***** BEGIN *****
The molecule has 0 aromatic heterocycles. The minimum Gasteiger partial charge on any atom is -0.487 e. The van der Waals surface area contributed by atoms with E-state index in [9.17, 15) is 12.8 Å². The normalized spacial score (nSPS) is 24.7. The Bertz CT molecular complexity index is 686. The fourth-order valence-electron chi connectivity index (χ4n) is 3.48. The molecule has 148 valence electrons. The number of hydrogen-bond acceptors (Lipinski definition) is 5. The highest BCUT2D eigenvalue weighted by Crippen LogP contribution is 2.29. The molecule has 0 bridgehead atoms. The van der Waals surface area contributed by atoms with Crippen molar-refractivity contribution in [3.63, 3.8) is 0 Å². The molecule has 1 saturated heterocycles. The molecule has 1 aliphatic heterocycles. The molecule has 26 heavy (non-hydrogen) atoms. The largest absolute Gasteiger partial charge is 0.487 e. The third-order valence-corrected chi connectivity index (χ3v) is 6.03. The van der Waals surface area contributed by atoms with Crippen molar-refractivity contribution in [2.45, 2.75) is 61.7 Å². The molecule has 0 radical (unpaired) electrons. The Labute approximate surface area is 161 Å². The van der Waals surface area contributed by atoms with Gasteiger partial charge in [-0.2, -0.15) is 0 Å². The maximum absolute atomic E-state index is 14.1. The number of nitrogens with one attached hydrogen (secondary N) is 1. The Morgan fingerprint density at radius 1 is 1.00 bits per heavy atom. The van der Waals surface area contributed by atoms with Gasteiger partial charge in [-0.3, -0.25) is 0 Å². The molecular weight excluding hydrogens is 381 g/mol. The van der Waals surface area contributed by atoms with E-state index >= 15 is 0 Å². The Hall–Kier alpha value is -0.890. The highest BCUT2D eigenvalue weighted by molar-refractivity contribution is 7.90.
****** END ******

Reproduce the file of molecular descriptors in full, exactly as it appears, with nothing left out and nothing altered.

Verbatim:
The molecule has 0 aromatic heterocycles. The minimum Gasteiger partial charge on any atom is -0.487 e. The van der Waals surface area contributed by atoms with E-state index in [9.17, 15) is 12.8 Å². The normalized spacial score (nSPS) is 24.7. The Bertz CT molecular complexity index is 686. The fourth-order valence-electron chi connectivity index (χ4n) is 3.48. The molecule has 148 valence electrons. The number of hydrogen-bond acceptors (Lipinski definition) is 5. The highest BCUT2D eigenvalue weighted by Crippen LogP contribution is 2.29. The molecule has 0 bridgehead atoms. The van der Waals surface area contributed by atoms with Crippen molar-refractivity contribution in [3.63, 3.8) is 0 Å². The molecule has 1 saturated heterocycles. The molecule has 1 aliphatic heterocycles. The molecule has 26 heavy (non-hydrogen) atoms. The largest absolute Gasteiger partial charge is 0.487 e. The third-order valence-corrected chi connectivity index (χ3v) is 6.03. The van der Waals surface area contributed by atoms with Crippen molar-refractivity contribution in [2.45, 2.75) is 61.7 Å². The molecule has 0 radical (unpaired) electrons. The Labute approximate surface area is 161 Å². The van der Waals surface area contributed by atoms with Gasteiger partial charge in [-0.2, -0.15) is 0 Å². The maximum absolute atomic E-state index is 14.1. The number of nitrogens with one attached hydrogen (secondary N) is 1. The Morgan fingerprint density at radius 1 is 1.00 bits per heavy atom. The van der Waals surface area contributed by atoms with Gasteiger partial charge in [-0.3, -0.25) is 0 Å². The molecular weight excluding hydrogens is 381 g/mol. The van der Waals surface area contributed by atoms with E-state index >= 15 is 0 Å². The Hall–Kier alpha value is -0.890. The highest BCUT2D eigenvalue weighted by molar-refractivity contribution is 7.90.